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Table 2 Burden of postpartum hemorrhage and current management in the E-MOTIVE study sites

From: Formative research to design an implementation strategy for a postpartum hemorrhage initial response treatment bundle (E-MOTIVE): study protocol

Global estimates indicate that between the years 2000 and 2017 global maternal deaths reduced by 35%, from 451 000 to 295,000 maternal deaths in 2017 [40]. During this 17 year period the global maternal mortality dropped by 2.9% on average each year. The global lifetime risk of maternal mortality in 2017 was estimated at 1 in 190 [40]
Nigeria
Nigerian women have a 1 in 21 lifetime risk of maternal death, much higher than the global average. In 2017, 23% of global maternal deaths occurred in Nigeria alone, with 67,000 reported maternal deaths. Nigeria had the fourth highest maternal mortality ratio (MMR) globally in 2017, with 917 deaths per 100,000 live births (Uncertainty Interval (UI) 658 to 1320). With an average Annual Reduction Rate (ARR) point estimate of less than 1.6% (UI -0.8 to 3.5) between 2000 and 2017, Nigeria’s annual rate of reduction in maternal deaths per 100,000 live births dropped at a lower rate than the global average during the same time period [40]. Results from a retrospective study of medical deaths in a tertiary institution in Northern Nigeria indicated that PPH accounted for 14.2% of 112 maternal deaths during a five year period [41]. Further secondary analysis research concluded that PPH was a significant contributor to obstetric hemorrhage and severe maternal outcomes in Nigerian hospitals. PPH occurred in 2.2% of births over a 1 year period, and was the most frequent obstetric complication across all facilities [9]
Tanzania
The United Republic of Tanzania reported approximately 11,000 (UI 8,100 to 14,000) maternal deaths in 2017, this was the fifth highest number of maternal deaths worldwide. Women in Tanzania are estimated to have a 1 in 36 risk of maternal death. Figures indicate that in 2017, Tanzania was estimated to have an MMR of 524 deaths per 100,000 live births (UI 399 to 712), as well as an ARR point estimate of 2.9% (UI 0.9 to 4.4) between 2000 and 2017, in line with the global average [40]. Retrospective research from 34 public hospitals in Tanzania found that of the 1,987 maternal deaths over a ten year period (2006–2015), 34% were due to eclampsia, followed by 24.6% due to obstetric hemorrhage. During this ten year period, the number of maternal deaths increased, with MMR increasing from 40.24 in 2006 to 57.94 per 100, 000 live births in 2015 [42]. Further descriptive retrospective tertiary research between 2003 and 2012 at a single center in Northern Tanzania reported an MMR of 492.1 per 100,000 live deliveries, in line with previously reported WHO mortality estimates. Postpartum hemorrhage was found to be the leading cause of maternal death during the study period, accounting for 19.2% of maternal mortality [43]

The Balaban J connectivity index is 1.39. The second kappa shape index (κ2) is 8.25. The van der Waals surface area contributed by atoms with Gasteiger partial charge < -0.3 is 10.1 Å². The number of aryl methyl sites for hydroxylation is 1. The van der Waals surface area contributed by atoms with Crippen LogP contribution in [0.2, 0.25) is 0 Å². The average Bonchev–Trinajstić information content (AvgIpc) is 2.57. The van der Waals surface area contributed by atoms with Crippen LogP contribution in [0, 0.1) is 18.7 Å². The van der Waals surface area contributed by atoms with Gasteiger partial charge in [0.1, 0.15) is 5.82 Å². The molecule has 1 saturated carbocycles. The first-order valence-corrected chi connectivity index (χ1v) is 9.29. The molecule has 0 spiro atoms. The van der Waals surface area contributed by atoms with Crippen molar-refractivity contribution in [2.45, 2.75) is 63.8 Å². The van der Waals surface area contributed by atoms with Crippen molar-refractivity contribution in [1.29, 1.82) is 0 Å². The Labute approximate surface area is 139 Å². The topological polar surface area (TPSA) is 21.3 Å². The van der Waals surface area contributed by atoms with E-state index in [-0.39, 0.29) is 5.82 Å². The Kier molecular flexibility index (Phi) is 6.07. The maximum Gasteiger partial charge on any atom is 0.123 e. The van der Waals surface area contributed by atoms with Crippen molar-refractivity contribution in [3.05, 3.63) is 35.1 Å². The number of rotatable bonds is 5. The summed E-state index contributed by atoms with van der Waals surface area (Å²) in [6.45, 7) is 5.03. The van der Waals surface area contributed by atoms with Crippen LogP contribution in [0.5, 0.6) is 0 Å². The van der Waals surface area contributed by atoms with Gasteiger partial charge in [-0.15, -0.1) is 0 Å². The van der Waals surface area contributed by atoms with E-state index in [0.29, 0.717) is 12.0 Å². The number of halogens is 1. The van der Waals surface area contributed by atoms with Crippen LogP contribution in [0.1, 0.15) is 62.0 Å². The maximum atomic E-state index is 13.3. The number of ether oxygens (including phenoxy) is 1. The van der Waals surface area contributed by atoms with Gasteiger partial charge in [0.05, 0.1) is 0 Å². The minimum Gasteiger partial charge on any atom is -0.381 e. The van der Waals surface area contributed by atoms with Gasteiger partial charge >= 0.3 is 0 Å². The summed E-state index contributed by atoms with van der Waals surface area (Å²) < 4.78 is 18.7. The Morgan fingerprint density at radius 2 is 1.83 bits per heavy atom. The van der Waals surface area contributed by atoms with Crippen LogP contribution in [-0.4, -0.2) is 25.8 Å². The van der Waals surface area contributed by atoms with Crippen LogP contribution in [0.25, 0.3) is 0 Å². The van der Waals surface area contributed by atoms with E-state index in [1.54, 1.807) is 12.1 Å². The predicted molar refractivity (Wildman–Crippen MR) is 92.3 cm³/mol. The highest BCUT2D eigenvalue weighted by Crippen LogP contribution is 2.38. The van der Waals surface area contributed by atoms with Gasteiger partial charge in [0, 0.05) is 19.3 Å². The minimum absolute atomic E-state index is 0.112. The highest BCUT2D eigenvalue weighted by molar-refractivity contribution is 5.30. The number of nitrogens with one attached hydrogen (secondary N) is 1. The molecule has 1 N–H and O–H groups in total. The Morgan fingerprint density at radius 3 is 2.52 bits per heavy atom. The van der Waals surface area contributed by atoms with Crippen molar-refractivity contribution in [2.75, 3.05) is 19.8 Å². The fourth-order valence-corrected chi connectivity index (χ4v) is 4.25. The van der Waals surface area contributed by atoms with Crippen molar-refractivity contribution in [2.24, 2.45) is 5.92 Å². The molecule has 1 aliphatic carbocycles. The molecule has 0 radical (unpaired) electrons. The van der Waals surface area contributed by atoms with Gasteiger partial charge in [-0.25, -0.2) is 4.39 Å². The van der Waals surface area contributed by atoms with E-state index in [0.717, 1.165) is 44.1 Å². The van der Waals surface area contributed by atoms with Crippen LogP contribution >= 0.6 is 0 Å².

South Africa
Women in South Africa have a lifetime risk of maternal death of 1 in 330; this risk is lower than the estimated global average. In 2017, the number of maternal deaths in South Africa was estimated to be approximately 1,400. During this year South Africa was estimated to have an MMR point of 119 deaths per 100,000 live births (UI 96 to 153), and an ARR point estimate of 1.7% (UI 0.1 to 3), indicating that the annual rate of reduction fell at a lower rate than the global average between the years 2000 and 2017 [40]
The most recent Saving Mothers triennial report, by the National Committee for Confidential Enquiry into Maternal Deaths (NCCEMD) in South Africa, gave obstetric hemorrhage as the cause of 624 or 16.9% of the total deaths between the years 2014 and 2017, making obstetric hemorrhage the third most common cause of maternal death during this period, with 89.5% assessed to have been preventable by better care [44]
Kenya
Kenyan women have a 1 in 76 risk of maternal death during their lifetime, higher than the global average risk. In the year 2017, it was estimated that 5,000 maternal deaths occurred in Kenya, with an MMR point of 342 deaths per 100,000 live births (UI 253 to 476) during this period. Between the years 2000 and 2017 the WHO estimated that Kenya had an ARR point of 4.3% (UI 2.4 to 5.9), indicating a lower rate of reduction in maternal deaths than the global average during the same time period [40]. In 2017, the Kenyan Ministry of Heath produced their first Saving Mothers Lives report, an enquiry into maternal deaths in Kenyan country and national referral hospitals during the year 2014. Obstetric hemorrhage was found to be the underlying cause of 192, or 40% of the 945 maternal deaths during this period [45]
Sri Lanka
Sri Lankan women have a lifetime risk of maternal death of 1 in 1,300, and are at lower risk of death than the global average. In 2017, 120 maternal deaths were reported in Sri Lanka. Figures estimate that in 2017, Sri Lanka had an MMR of 36 deaths per 100,000 live births (UI 31 to 41), as well as an ARR point estimate of 2.2% (UI 1.7 to 3.5) between 2000 and 2017 [40]. This indicates that the annual rate of reduction in Sri Lanka dropped at a lower rate than the global average over this 17-year period. Data from the most recent National Maternal Mortality Review from the Family Health Bureau, Ministry of Health Care and Nutrition of Sri Lanka reported that, in 2016 obstetric hemorrhage was the cause of 13.4% of maternal deaths in Sri Lanka, and was the leading cause of maternal death during this period. More specifically, PPH was reported as the cause of death in 8 out of 112 (7.1%) maternal deaths reported in Sri Lanka during this year (46)